Monday, February 8, 2010
A friend gave us a boxed gift set of two mugs, a canister of loose tea, and a jar of marmalade. The mugs went right into the cupboard. The tea I sampled once and found strangely lacking.
It being English, strong, black tea reminiscent of the brand I drank all my life in Ireland, I expected to find it to my taste. Surprised, I shrugged, fished out my Irish teabags, scraped the new marmalade onto some crisp toast, and forgot all about the loose tea. Spouse and I grew to adore the marmalade, although it possessed less of an orange shade than usual, and, as Spouse said on more than one occasion, a subtle whiskey flavour lingered underneath.
The tea, anyhow, sat on the kitchen table for about a month, until this morning. I picked it up while I waited for my kettle to clatter to tell me that the water had boiled.
I was tempted to give the loose tea another chance. I might, I reasoned, not have been in the appropriate mood that day.
I wavered. The water bubbled and thundered inside the kettle, but, all of a sudden, I was unable to move. I was staring at the label underneath the can, making great efforts to decipher the numbers because, after all, they could not mean what they seemed to mean. The digits swam and swirled before my eyes.
It appeared that the tea had expired in November of 1999, in the decade before last. I had been a teenager; I was in high school. The list was infinite, and my mind was whirling.
No wonder, I said, no wonder I thoroughly disliked the taste.
I carried on making the breakfast. Though startled, I was not so flabbergasted that I had lost my appetite or anything untoward.
And yet. Something, some minor detail was lurking at the back of my mind, bothering me, but it was not until I was pouring the water that the truth wafted to me through the steam. The tea had not been alone in the gift box. There was the set of mugs. No problem there: I had not used them, and they were made of porcelain, hardly a prime candidate for expiration.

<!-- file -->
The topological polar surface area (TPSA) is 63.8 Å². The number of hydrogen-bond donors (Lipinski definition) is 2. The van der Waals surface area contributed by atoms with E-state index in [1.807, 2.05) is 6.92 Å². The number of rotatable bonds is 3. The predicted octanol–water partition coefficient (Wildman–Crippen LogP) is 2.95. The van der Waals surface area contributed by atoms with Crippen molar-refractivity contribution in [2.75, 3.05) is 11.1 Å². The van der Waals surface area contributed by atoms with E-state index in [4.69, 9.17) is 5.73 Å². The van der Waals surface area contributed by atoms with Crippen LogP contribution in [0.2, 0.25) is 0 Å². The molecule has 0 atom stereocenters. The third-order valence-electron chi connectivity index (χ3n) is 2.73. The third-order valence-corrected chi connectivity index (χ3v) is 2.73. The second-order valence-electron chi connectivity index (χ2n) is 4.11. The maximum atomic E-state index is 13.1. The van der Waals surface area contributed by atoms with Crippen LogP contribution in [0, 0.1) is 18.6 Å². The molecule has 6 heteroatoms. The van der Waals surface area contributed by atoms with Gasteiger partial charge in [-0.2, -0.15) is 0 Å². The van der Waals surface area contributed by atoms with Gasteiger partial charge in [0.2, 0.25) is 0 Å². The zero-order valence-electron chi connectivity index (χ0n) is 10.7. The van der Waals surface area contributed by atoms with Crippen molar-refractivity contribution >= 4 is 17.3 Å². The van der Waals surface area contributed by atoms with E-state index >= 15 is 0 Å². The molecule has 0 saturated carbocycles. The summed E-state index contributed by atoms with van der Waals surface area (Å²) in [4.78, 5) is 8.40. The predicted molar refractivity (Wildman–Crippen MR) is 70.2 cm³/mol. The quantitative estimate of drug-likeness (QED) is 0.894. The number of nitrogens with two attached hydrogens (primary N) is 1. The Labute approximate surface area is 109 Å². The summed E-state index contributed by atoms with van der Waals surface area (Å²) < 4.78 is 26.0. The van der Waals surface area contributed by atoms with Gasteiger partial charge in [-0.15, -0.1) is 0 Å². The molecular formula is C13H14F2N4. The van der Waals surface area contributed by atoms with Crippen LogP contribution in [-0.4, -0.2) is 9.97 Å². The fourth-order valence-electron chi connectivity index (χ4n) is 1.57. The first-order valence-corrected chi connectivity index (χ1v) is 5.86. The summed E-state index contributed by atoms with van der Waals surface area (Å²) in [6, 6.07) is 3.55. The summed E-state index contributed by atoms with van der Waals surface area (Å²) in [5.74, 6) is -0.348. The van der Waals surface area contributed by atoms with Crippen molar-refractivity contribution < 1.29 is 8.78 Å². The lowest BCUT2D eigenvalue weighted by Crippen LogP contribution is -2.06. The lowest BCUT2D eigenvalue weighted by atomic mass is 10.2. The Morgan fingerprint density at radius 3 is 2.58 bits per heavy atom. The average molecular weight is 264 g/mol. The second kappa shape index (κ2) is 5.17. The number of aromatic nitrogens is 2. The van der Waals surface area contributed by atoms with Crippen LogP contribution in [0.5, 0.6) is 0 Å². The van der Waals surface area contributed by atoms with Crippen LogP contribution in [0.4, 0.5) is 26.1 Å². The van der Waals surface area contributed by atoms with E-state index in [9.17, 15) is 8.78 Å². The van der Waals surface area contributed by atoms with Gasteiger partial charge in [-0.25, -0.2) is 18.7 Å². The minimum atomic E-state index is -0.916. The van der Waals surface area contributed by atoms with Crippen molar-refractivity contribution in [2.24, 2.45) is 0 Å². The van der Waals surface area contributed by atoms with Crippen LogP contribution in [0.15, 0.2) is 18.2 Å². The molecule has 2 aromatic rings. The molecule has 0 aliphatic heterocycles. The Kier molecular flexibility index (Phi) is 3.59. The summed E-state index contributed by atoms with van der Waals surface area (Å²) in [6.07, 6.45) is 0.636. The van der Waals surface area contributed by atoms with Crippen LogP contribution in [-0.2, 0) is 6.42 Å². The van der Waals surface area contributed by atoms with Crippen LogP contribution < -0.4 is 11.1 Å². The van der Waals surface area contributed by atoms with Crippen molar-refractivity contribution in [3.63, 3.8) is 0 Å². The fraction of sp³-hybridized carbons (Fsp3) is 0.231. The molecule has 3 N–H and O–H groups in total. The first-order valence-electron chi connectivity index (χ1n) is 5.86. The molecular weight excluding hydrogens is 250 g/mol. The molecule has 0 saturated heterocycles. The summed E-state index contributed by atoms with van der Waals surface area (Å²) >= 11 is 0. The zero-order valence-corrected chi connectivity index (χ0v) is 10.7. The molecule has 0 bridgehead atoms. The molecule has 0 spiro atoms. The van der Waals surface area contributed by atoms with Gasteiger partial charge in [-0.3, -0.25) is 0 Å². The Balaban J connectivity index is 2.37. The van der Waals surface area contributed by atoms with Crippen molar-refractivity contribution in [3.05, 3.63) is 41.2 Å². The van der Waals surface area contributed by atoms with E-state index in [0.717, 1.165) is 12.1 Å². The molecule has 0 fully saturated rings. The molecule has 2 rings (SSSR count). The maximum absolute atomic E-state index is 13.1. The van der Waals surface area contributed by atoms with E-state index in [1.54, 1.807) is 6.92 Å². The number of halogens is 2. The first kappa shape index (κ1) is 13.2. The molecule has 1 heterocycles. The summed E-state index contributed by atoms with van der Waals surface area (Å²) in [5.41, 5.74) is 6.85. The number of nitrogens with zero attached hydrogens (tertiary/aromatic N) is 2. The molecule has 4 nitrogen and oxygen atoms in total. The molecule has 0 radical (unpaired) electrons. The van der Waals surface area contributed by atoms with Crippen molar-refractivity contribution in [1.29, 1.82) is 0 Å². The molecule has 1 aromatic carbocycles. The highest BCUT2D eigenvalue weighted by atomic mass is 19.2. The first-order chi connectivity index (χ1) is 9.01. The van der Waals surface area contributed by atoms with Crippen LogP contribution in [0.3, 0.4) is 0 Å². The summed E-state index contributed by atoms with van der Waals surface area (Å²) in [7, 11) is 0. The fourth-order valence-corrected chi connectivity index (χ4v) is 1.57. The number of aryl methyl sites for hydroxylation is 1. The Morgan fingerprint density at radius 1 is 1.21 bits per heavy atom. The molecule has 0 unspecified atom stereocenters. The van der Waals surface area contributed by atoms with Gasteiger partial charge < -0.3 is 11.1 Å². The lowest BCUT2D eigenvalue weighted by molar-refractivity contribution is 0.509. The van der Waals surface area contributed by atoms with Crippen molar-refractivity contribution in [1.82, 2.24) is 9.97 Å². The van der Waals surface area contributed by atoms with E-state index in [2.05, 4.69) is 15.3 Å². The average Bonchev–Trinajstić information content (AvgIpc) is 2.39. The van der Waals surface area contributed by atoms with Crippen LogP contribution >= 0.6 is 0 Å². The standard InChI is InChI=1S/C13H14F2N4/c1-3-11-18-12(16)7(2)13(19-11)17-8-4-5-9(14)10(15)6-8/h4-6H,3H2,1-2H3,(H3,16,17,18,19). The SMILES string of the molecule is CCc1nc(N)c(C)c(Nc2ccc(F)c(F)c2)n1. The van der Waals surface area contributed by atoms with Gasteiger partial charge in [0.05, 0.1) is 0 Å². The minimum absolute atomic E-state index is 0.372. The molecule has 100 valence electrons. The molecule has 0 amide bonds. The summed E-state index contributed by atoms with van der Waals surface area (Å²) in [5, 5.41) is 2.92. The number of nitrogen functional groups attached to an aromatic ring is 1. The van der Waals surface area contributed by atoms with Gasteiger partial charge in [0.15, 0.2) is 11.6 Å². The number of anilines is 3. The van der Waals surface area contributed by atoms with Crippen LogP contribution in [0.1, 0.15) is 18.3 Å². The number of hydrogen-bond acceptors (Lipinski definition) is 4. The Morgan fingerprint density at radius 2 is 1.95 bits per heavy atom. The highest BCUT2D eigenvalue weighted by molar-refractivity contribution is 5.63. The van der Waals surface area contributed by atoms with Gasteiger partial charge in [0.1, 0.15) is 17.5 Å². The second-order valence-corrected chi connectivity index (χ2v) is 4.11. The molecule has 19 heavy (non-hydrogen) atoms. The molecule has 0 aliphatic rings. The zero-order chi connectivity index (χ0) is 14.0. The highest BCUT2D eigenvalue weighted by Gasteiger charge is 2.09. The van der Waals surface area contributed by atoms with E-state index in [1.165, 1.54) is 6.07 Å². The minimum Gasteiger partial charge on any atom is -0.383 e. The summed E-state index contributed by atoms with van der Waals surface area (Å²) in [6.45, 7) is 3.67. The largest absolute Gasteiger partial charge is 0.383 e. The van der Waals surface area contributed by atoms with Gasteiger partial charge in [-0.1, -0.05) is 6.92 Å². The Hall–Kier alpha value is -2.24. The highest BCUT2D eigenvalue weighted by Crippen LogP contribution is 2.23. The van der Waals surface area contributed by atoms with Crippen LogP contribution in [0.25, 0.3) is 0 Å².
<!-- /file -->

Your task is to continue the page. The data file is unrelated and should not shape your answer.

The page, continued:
But then, oh, then, oh, then, there was the marmalade.
I went to the fridge like a streak of lightning.
My fingers closed around the marmalade jar, the all-too familiar container, now disturbingly half-empty, that we had been using for nigh-on two weeks, daily, slathered thick and brown on our toast.
I wanted to know, did not want to know, but I steeled my nerves and had a glimpse anyway.
There, in tiny, almost-smirking gold letters, was the worst of inscriptions.
I squeezed my eyes shut but all I saw, emblazoned cruelly inside my eyelids, was a number so dreadfully, awfully out of place that I shuddered:
Well, then, no wonder it had an undercurrent of whiskey to it; no wonder it was less than orange: the marmalade was more than twelve years old- and that was just to calculate by the expiration date. Goodness knows when it had been packed and set onto the supermarket shelf. If I were to hazard a guess, I was probably fifteen years old when the marmalade was actually made.
Being a discreet distance from fifteen, I put the jar right back into the fridge and slammed the door on it as though I had trapped a venomous snake in a cupboard.
It is in there yet. One must dispose of such elements with extreme caution. I called Spouse and confessed to him the truth, that we had been consuming marmalade older than a high-school student.
To tell the truth, the new knowledge came as a terrible pity- because for a while there, the marmalade was rather delicious.
Posted by Phyllis Hunt McGowan at 5:26 PM